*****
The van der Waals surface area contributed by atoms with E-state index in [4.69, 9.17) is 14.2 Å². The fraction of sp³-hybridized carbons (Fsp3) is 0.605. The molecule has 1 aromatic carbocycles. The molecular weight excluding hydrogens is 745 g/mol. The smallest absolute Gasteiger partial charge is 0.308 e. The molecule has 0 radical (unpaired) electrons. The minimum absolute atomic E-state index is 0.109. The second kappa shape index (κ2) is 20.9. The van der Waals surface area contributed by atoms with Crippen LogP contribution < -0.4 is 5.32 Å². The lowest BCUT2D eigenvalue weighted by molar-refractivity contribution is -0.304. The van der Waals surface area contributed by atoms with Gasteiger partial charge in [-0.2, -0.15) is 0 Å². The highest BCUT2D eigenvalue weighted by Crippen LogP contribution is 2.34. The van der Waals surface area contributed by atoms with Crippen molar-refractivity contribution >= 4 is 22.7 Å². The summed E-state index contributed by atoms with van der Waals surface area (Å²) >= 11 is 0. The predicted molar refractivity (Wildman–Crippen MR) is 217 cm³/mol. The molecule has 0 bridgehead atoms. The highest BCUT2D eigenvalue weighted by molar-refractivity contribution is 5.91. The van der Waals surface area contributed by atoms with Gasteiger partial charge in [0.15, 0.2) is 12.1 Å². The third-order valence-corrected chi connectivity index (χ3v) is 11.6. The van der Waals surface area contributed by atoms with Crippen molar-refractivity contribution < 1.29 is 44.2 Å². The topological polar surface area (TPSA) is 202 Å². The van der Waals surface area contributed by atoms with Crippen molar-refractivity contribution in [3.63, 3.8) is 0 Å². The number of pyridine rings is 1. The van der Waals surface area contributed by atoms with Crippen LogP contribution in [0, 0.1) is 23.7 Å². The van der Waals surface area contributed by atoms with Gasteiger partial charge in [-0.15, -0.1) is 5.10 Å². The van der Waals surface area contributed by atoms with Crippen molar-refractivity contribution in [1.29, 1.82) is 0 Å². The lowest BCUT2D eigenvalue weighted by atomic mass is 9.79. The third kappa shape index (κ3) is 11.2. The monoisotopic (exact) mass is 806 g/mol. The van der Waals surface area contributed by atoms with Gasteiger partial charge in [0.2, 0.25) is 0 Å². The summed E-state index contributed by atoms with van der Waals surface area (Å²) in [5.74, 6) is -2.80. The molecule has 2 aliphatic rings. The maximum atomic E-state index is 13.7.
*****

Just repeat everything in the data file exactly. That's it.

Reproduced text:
The van der Waals surface area contributed by atoms with E-state index in [4.69, 9.17) is 14.2 Å². The fraction of sp³-hybridized carbons (Fsp3) is 0.605. The molecule has 1 aromatic carbocycles. The molecular weight excluding hydrogens is 745 g/mol. The smallest absolute Gasteiger partial charge is 0.308 e. The molecule has 0 radical (unpaired) electrons. The minimum absolute atomic E-state index is 0.109. The second kappa shape index (κ2) is 20.9. The van der Waals surface area contributed by atoms with Crippen LogP contribution < -0.4 is 5.32 Å². The lowest BCUT2D eigenvalue weighted by molar-refractivity contribution is -0.304. The van der Waals surface area contributed by atoms with Gasteiger partial charge in [-0.2, -0.15) is 0 Å². The highest BCUT2D eigenvalue weighted by Crippen LogP contribution is 2.34. The van der Waals surface area contributed by atoms with Crippen molar-refractivity contribution >= 4 is 22.7 Å². The summed E-state index contributed by atoms with van der Waals surface area (Å²) >= 11 is 0. The predicted molar refractivity (Wildman–Crippen MR) is 217 cm³/mol. The molecule has 0 bridgehead atoms. The highest BCUT2D eigenvalue weighted by molar-refractivity contribution is 5.91. The van der Waals surface area contributed by atoms with Gasteiger partial charge in [0.15, 0.2) is 12.1 Å². The third-order valence-corrected chi connectivity index (χ3v) is 11.6. The van der Waals surface area contributed by atoms with Crippen molar-refractivity contribution < 1.29 is 44.2 Å². The topological polar surface area (TPSA) is 202 Å². The van der Waals surface area contributed by atoms with Crippen molar-refractivity contribution in [3.63, 3.8) is 0 Å². The number of pyridine rings is 1. The van der Waals surface area contributed by atoms with Crippen LogP contribution in [0, 0.1) is 23.7 Å². The van der Waals surface area contributed by atoms with Gasteiger partial charge in [-0.15, -0.1) is 5.10 Å². The van der Waals surface area contributed by atoms with Crippen molar-refractivity contribution in [1.29, 1.82) is 0 Å². The lowest BCUT2D eigenvalue weighted by atomic mass is 9.79. The third kappa shape index (κ3) is 11.2. The monoisotopic (exact) mass is 806 g/mol. The van der Waals surface area contributed by atoms with Gasteiger partial charge in [0.2, 0.25) is 0 Å². The summed E-state index contributed by atoms with van der Waals surface area (Å²) in [5.74, 6) is -2.80. The molecule has 2 aliphatic rings. The maximum atomic E-state index is 13.7.